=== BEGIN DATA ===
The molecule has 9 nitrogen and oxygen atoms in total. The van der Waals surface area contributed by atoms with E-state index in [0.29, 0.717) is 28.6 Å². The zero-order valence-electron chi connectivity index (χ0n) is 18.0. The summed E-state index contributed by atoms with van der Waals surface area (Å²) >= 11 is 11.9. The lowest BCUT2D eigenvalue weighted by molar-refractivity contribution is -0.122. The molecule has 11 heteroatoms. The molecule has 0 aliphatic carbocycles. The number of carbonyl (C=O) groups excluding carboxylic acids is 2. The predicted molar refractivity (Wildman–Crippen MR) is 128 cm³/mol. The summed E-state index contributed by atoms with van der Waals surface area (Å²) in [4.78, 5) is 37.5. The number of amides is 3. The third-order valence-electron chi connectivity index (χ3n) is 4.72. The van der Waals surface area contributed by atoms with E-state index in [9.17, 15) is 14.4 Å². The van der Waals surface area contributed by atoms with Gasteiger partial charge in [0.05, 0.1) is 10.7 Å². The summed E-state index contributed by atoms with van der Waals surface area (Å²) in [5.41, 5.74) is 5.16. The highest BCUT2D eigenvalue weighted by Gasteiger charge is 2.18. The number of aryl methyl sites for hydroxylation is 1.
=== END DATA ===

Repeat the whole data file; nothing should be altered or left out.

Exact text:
The molecule has 9 nitrogen and oxygen atoms in total. The van der Waals surface area contributed by atoms with E-state index in [0.29, 0.717) is 28.6 Å². The zero-order valence-electron chi connectivity index (χ0n) is 18.0. The summed E-state index contributed by atoms with van der Waals surface area (Å²) >= 11 is 11.9. The lowest BCUT2D eigenvalue weighted by molar-refractivity contribution is -0.122. The molecule has 11 heteroatoms. The molecule has 0 aliphatic carbocycles. The number of carbonyl (C=O) groups excluding carboxylic acids is 2. The predicted molar refractivity (Wildman–Crippen MR) is 128 cm³/mol. The summed E-state index contributed by atoms with van der Waals surface area (Å²) in [4.78, 5) is 37.5. The number of amides is 3. The third-order valence-electron chi connectivity index (χ3n) is 4.72. The van der Waals surface area contributed by atoms with E-state index in [9.17, 15) is 14.4 Å². The van der Waals surface area contributed by atoms with Gasteiger partial charge in [0.05, 0.1) is 10.7 Å². The summed E-state index contributed by atoms with van der Waals surface area (Å²) in [5.41, 5.74) is 5.16. The highest BCUT2D eigenvalue weighted by Gasteiger charge is 2.18. The number of aryl methyl sites for hydroxylation is 1.